This mixtape is an example of an artist who sounds too much like others and doesnt have enough punch to break out into his own character. Kid Cali needs to step up if he wants to have a big career.
The production is good, reminiscent of DJ Mustard, and is one of the only good elements of the project. Each track is different enough so that they don’t run into one another but it could be tricky to pick any beat out if there were no lyrics. A bit more diversification could lead to a project that could have a lot more diversification.
The lyricism is poor and Kid Cali apparently relies on delivery to carry the mixtape through. There is a lot of repetition, even from track to track, and very little wordplay. A bump in the level of lyrical technique could go a long way to improving this project.
The features do a lot to add extra dimensions to the project. With the singing and changes in tone help break up the monotony of hearing Kid Cali rap about the same things over and over. A few more guests could have improved this further, but Kid Cali thought he would showcase his own ability.
Overall, this mixtape shows what Kid Cali can do but it does do a poor job of showing how big a talent he is. It positively shows the opposite. Kid Cali needs to try a lot harder to become a staple in Hip Hop.
This may not be the most complex of lyrical projects, but it is still entertaining and punchy. If you need energy and some loud shout rap then this is the perfect mixtape for you, especially if you prefer street orientated content.
The production is good but can become somewhat repetitive. There are some changes in the pitch, tone and atmosphere but there aren’t enough changes that would make this diverse from slightly above average trap music. Although it is slightly above average trap music which is a feat in itself considering how much average trap music is out there at the moment.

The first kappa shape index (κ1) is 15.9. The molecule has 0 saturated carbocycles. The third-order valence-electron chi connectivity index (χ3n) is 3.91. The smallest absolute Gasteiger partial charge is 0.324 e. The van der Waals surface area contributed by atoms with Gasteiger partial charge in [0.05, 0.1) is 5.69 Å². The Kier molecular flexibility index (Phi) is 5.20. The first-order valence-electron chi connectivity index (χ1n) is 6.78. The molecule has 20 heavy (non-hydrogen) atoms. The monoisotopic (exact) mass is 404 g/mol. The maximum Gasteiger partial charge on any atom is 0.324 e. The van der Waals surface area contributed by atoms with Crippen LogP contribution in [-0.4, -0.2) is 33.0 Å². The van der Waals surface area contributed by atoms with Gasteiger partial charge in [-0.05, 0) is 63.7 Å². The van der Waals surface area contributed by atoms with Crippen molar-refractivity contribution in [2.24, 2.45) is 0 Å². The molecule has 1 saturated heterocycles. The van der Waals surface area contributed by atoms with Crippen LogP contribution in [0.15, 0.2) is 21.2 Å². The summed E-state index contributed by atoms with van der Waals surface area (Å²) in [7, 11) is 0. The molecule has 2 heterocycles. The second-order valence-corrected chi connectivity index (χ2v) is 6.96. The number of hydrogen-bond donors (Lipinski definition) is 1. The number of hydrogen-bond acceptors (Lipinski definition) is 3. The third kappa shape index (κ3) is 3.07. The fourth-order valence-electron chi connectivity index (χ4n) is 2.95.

The lyricism is alright but needs some work to appeal to a wider audience. Skippa has a shout rap style and has chosen trap music as his sub-genre, so it can be seen that some hurdles to high quality lyricism do appear. However it can also be heard in Skippa’s rapping that he has a lot of potential to escalate his wordplay and it can be believed that he can work towards a higher plane of lyricism.
The features are frequent to start and leave the second half of the mixtape up to Skippa to showcase his own skills. At the beginning however, the features are on nearly every song but don’t add much to the project as they are barely distinguishable from Skippa himself.
Overall, this is a good project if you need a spurt of energy to get through something, but for an in depth listen, there are better projects out there. Skippa does well to showcase his skills, but you shouldn’t expect him to break through to mainstream success just yet.